Maple Pictures' December '06 Releases
A Dead Calling (December 15/06)
Aside from the novelty of watching noted cinematic creep Sid Haig play a relatively normal guy, A Dead Calling doesn't possess a whole lot in the way of positive attributes. Alexandra Holden stars as Rachel Beckwith, an investigative reporter who stumbles upon a haunted house while pursuing a story for a local television station. Problems ensue after it becomes clear that the spirits are counting on Rachel to set them free, which obviously raises the ire of the man who killed them. Written and directed by Michael Feifer, A Dead Calling admittedly benefits from Holden's surprisingly effective performance - though there's virtually nothing else within the film that actually works. Feifer has infused the proceedings with dialogue that's either incredibly banal or thoroughly overwrought, while his directorial choices are bland and unimpressive (the ridiculously low-budget vibe certainly doesn't help matters). That the film is entirely lacking in actual scares goes without saying, and it's unlikely that even the most forgiving horror buff will find much of anything worth embracing here.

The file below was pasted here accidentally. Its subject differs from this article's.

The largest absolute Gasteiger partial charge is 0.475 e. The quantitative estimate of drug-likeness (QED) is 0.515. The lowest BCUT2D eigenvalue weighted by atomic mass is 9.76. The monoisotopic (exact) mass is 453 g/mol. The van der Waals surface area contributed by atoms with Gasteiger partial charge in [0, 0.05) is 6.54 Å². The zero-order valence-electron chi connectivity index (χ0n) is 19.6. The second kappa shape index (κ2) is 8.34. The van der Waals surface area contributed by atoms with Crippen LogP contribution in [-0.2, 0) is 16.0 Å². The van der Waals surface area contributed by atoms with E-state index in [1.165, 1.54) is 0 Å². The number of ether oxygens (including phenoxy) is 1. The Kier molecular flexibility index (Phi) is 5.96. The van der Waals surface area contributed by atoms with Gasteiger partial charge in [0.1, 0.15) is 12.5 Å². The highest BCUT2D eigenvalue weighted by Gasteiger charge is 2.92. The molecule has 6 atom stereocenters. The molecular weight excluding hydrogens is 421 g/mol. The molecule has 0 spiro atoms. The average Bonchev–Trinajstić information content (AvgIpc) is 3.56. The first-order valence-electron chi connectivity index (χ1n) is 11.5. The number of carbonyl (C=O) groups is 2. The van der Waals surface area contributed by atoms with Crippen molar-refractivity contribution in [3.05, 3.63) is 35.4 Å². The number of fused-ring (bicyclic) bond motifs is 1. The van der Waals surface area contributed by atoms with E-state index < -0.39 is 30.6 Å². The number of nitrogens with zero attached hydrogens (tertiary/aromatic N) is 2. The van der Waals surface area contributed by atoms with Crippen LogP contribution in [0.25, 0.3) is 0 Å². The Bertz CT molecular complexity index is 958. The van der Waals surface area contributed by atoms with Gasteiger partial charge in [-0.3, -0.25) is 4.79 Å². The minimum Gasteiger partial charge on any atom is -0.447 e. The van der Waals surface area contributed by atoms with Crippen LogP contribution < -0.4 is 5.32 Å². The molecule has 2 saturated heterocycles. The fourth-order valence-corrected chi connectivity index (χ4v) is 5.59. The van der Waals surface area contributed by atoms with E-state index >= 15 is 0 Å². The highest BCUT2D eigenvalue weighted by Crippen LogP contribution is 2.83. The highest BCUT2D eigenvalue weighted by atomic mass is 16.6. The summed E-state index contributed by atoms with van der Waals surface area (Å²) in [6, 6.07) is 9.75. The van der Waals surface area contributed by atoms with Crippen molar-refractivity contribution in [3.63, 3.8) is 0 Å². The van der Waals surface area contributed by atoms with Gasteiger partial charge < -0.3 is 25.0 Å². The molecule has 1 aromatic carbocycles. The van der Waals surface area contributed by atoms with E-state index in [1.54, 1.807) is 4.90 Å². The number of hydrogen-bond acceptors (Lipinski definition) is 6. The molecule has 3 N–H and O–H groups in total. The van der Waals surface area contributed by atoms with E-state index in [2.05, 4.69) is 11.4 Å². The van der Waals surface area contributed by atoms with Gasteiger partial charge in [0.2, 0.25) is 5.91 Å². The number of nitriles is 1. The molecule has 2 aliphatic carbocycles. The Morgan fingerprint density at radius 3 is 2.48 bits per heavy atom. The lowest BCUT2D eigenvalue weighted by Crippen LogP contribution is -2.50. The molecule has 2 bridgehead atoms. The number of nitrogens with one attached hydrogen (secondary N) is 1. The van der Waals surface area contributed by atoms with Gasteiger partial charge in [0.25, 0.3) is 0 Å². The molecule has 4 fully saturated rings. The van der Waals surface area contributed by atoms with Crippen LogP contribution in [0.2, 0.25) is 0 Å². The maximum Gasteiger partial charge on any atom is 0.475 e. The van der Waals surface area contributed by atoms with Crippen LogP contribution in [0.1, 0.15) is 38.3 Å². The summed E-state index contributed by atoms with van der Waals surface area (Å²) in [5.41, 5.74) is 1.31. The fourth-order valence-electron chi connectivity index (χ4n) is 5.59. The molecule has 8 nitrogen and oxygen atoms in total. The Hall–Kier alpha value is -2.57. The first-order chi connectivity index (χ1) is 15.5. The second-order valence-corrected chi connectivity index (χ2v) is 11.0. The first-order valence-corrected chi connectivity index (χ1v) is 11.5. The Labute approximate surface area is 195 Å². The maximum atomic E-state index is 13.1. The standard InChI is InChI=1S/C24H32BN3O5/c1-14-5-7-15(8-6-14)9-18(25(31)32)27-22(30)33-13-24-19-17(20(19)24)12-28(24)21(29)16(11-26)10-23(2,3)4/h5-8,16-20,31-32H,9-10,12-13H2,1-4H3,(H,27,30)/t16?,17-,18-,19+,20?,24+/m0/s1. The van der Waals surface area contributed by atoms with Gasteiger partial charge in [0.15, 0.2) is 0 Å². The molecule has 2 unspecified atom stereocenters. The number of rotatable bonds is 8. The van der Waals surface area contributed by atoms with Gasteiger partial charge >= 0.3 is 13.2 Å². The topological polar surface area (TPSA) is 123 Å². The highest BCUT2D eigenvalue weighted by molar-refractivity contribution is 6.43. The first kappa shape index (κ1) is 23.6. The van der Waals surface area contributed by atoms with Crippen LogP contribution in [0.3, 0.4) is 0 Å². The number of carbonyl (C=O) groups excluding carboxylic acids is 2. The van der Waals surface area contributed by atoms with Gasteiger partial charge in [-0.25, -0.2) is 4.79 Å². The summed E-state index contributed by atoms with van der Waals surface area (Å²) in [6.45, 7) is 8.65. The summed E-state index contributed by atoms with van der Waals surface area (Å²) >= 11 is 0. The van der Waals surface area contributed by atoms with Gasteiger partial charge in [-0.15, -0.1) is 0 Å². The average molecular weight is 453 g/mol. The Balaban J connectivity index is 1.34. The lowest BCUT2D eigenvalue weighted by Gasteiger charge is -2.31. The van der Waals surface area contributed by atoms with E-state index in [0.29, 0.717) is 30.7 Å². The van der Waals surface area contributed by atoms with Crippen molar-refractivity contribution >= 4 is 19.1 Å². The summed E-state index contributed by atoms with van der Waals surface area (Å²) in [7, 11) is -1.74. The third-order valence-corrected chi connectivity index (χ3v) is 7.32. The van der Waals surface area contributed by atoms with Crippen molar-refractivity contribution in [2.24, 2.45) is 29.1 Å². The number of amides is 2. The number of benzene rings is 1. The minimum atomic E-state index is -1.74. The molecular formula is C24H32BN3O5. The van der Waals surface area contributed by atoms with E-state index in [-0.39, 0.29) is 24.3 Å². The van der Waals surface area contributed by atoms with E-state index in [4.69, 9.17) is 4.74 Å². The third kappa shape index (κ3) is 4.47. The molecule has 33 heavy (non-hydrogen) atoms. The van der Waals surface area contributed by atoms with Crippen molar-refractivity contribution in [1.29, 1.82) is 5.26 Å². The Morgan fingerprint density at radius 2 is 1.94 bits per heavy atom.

Dreamland (December 16/06)
Dreamland casts Agnes Bruckner as Audrey, a lonely teenager trapped within the confines of the titular trailer park - where she must contend with a grieving father (John Corbett) and a fatally-ill best friend (Kelli Garner). The arrival of recuperating basketball player Mookie (Justin Long) forces Audrey to question her choices, and inevitably throws her future within Dreamland into doubt. Directed by first-time filmmaker Jason Matzner, Dreamland moves at a deliberate pace and doesn't possess a whole lot in the way of plot - and yet there's something strangely mesmerizing about the whole thing, with Bruckner's expectedly strong performance certainly a key element in the film's success. Jonathan Sela's stunning cinematography is complemented by the appropriately dreamy score, while the supporting cast is uniformly superb (Garner, in particular, is quite good). It's consequently easy enough to look past some of the problematic elements in Tom Willett's screenplay - including a few overtly convenient plot developments - and there's little doubt that the film heralds the arrival of a promising new director.